The rhetoric surrounding “choice” in North America emphasizes a woman’s right to choose, but choices have seldom been provided for those who want to pursue family life and their education (Bierling et al. 1994). The 21st century woman is more likely than ever before to attend postsecondary school, and often females are outnumbering males in the university setting (Frenette & Klarka, 2007). The need for family-friendly campuses will only become greater as Canada opens its doors to immigrant and refugee families who are required to upgrade licensing or re-certify themselves in order to become professionals in the Canadian context (Houle & Yssaad, 2010; CIC, 2015).

Without critically assessing why we do not already have a vested interest in pregnant and parenting students, and why we are not striving to make education more accessible to students with families, we cannot move forward. If resources cannot be provided to support families on campus, pregnant and parenting students will be left behind during a challenging time. So why should we care? Family life is important. Often family is even referred to as a microcosm of society (Ugal & Orim, 2009). If families are the foundation on which society is built, then our educational institutions must do everything in their power to buttress this foundation and reinforce it. Education can not be viewed as incompatible with family life, but rather a means of enriching it; ensuring that the society of our future is built on a strong foundation.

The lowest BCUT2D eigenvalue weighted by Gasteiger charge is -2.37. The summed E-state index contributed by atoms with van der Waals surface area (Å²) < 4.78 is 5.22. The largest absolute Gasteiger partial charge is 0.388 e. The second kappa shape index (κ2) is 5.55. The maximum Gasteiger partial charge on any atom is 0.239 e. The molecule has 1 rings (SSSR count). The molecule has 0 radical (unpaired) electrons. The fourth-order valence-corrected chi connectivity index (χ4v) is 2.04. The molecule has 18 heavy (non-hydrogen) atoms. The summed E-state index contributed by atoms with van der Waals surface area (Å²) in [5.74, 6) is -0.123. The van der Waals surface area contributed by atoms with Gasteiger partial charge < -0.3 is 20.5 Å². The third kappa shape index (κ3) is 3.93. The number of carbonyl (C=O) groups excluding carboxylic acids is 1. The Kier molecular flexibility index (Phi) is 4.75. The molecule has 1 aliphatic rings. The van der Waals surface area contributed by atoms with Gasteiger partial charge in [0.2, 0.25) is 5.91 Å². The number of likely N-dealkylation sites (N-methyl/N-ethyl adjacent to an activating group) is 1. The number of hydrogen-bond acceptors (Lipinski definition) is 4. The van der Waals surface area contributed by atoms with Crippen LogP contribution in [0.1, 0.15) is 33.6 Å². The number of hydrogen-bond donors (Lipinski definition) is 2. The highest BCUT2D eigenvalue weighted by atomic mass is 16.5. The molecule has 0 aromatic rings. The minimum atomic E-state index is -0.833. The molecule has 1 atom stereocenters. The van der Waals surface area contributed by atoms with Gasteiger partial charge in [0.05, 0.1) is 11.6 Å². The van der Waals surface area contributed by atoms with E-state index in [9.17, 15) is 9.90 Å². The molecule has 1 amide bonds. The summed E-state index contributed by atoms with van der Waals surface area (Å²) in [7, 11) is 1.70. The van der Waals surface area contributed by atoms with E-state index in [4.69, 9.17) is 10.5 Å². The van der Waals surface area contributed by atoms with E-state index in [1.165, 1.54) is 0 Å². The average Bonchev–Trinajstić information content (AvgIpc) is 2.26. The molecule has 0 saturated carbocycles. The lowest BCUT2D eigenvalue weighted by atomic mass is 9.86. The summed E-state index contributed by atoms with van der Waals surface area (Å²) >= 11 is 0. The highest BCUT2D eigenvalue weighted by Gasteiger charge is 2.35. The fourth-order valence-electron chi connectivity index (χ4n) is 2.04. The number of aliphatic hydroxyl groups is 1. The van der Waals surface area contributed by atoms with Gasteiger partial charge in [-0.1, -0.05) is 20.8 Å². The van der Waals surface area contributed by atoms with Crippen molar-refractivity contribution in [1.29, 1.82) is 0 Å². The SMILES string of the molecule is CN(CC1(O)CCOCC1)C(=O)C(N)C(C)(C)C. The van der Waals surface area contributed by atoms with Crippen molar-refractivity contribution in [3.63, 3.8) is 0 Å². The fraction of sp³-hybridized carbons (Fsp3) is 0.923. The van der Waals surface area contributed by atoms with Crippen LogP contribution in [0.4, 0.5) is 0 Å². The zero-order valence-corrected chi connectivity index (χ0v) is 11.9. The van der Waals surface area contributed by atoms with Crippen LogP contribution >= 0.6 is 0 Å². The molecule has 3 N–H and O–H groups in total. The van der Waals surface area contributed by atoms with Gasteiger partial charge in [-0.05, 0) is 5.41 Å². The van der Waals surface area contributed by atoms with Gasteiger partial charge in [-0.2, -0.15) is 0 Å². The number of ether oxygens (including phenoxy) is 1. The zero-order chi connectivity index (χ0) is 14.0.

Bierling, G., Cassidy, E., & Carter, E. (1994). Agency and maternal perceptions on the         decision to parent. UFL Proceedings 1994. 290-308.

Bonomi, G. (2010). Resources for pregnant women, single mothers, and parenting    students on university campuses in Canada. The deVeber Institute of Bioethics and Social         Research.  mothers-and-parenting-students-university-campuses-c

CHSS – Congress of Humanities and Social Sciences (2007). Issues in lifelong learning.        University of Saskatchewan (May 26- June 2).

CIC: The refugee system in Canada. The Government of Canada. Nov.24 2015   

Francis, K. (n.d.). University of Toronto, Family Care Office. Retrieved March 9, 2016.

Frenette, M., & Klarka Z. (2007). Why are most university students women? Evidence based on      academic performance, study habits and parental influences. Analytical Studies Branch  Research Paper Series. Statistics Canada Catalogue No. 11F0019MIE – No. 303.